French Mastiffs despite being a large breed have a fairly ordinary range of nutritional requirements. This is because they are not as active as other dog breeds, and thus do not require a special diet. Thus, they can be fed a balanced diet that consists of vegetables and meat. Below is a range of percentages of various nutrients in a dry dog food product that you can look for on a product’s labels.
- Protein – Although a large breed, French Mastiffs do not require a high protein diet as they only need about 21 to 25 percent of protein. This is enough to help them maintain their muscle mass without putting on excess weight. A good helping of lean meat is appropriate for dogs of this breed. If your dog is allergic to common meats such as chicken and beef, you may feed it venison or rabbit.
- Carbs – French Mastiffs can eat a healthy serving of carbohydrates at about 40 percent. Though this is fairly high for some dog breeds, this is within a normal range for large muscular breeds. French Mastiffs can still feed on grains, but should not be fed that too often. Preferably, the grains that they are fed must be gluten-free, especially if they are celiacs.
- Fats – Just like any other dog breed, French Mastiffs require about 8 – 10 percent of fat in a dry dog food. Some dogs require a lower amount especially if they are overweight. Most of them benefit from animal fat such as fish fat, as most French Mastiffs are not allergic to this. Fish fats are also good sources of omega fatty acids and can be good for their coats.
- Fiber – Depending on their activity levels, they may need about 5 to10 percent of fiber. They can get this from vegetables such as carrots and green beans. Some sources of fiber such as broccoli should sparingly be fed to them. This is because too much broccoli can be bad for dogs.
- Minerals and Vitamins – French Mastiffs require a higher than average amount of minerals and vitamins. This means that they daily require about 15 percent per serving. They can get these from meats, fruits, and vegetables. Depending on their age, they may need specific kinds of minerals and vitamins to help them grow properly.
How Much Should You Feed your French Mastiff by Age
A dog typically requires a specific amount of calories per day to eat to maintain its weight. This applies to French Mastiffs as well, because eating in excess makes them obese. In order to prevent such a disease, they should eat accordingly. Here is what a typical French Mastiff should eat according to their corresponding age.
- Puppy – Typically, a healthy puppy needs about 2800 calories per day. This is because they have the highest energy levels that are possible for the breed. This amount of calories should be spread into three separate servings. Once your French Mastiff gets older, they would need fewer calories.
- Adult – If your dog has a normal activity level, it will require 2300 calories per day. This is because French Mastiffs have a big body that requires such energy to metabolize. Overweight French Mastiffs would need about 1800 calories or less per day. On the other hand, very active French Mastiffs would need about 2600 calories per day.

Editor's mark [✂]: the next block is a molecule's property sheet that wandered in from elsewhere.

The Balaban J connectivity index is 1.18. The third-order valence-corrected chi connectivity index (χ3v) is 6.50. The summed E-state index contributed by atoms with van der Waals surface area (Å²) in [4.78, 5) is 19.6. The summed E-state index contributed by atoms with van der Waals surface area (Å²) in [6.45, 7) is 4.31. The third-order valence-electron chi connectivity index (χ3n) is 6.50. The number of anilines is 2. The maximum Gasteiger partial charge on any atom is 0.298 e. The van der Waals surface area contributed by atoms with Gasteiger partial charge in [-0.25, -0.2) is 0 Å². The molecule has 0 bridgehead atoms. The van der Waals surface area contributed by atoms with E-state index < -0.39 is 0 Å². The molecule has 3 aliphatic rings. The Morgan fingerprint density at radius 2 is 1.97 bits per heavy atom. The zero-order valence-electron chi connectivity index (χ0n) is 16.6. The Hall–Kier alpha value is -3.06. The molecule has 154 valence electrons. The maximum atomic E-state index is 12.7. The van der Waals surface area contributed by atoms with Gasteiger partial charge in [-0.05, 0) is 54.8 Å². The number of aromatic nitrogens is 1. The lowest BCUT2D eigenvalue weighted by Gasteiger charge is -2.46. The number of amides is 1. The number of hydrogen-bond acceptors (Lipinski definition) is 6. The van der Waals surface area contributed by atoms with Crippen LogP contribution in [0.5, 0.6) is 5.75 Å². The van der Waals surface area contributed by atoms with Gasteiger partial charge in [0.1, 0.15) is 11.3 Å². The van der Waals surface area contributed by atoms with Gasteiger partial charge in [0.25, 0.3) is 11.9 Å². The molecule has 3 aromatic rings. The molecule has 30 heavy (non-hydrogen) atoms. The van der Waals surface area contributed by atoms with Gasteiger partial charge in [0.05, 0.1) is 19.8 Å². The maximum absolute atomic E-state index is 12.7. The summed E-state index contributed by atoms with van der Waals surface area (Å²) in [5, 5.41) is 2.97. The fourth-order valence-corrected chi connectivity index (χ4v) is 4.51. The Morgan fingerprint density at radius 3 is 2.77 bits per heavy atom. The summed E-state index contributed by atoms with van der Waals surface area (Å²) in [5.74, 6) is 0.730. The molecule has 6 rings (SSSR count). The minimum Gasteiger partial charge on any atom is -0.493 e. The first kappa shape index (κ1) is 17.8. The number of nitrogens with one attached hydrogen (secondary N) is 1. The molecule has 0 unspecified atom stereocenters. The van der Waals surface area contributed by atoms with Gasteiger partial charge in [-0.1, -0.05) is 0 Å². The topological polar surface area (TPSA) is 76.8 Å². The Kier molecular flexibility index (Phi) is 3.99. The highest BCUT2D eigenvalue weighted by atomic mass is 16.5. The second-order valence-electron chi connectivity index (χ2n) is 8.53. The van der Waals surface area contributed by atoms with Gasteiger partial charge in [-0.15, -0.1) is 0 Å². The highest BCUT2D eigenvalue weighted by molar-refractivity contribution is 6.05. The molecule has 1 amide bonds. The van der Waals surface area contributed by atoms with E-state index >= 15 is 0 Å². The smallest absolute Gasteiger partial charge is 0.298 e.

- Senior – Due to lesser activity, they only require 2000 calories per day. If we compare their energy levels to other dog breeds, senior French Mastiffs have a lower energy level. They would need about two servings of food per day. This means that they would need about 1000 calories per serving.
French Mastiff Food Allergies and Food Related Health Issues
The most common food-related issue that can cause trouble to most French Mastiffs is bloat. They can also develop skin allergies that are caused by such grains.
- Colitis – Colitis is the inflammation of the colon, which can result from numerous factors. Food allergies can cause colitis as well, which can result in chronic diarrhea. It is also common for French Mastiffs to suffer from sensitive stomachs and colitis due to the allergic reaction caused by gluten. If colitis has resulted from food allergies, it will fade away if the dog is put on elimination diets.
- Elbow Hygroma – This is a common issue faced by French Mastiffs if they are overweight. Also, elbow hygroma can reoccur several times in your dog’s life if it constantly remains overweight without reducing the excess food intake. Elbow hygroma is not necessarily troublesome, but it is a cosmetic problem. In some cases, the dogs may get skin infections if the hygroma pops prematurely.
- Vomiting – Dogs that have digestive problems, usually puke out the food. Some dogs vomit as a result of food allergies, and that is common in puppies. However, if a dog keeps on vomiting uncontrollably, it can cause dehydration. Dehydration in dogs can be very hard especially for puppies because it may require them to get hospitalized.
Choosing the right dog food can be quite a daunting task because these days, dog foods come in various forms. However, choosing the right kind of dog food for your English Mastiff will save you from many problems. So as long as you have your veterinarian’s approval, that product is likely to be good for the dog. However, not all dog food products have the nutritional levels specifically required by your dog, so depending on that, you may have to add more nutrients to it.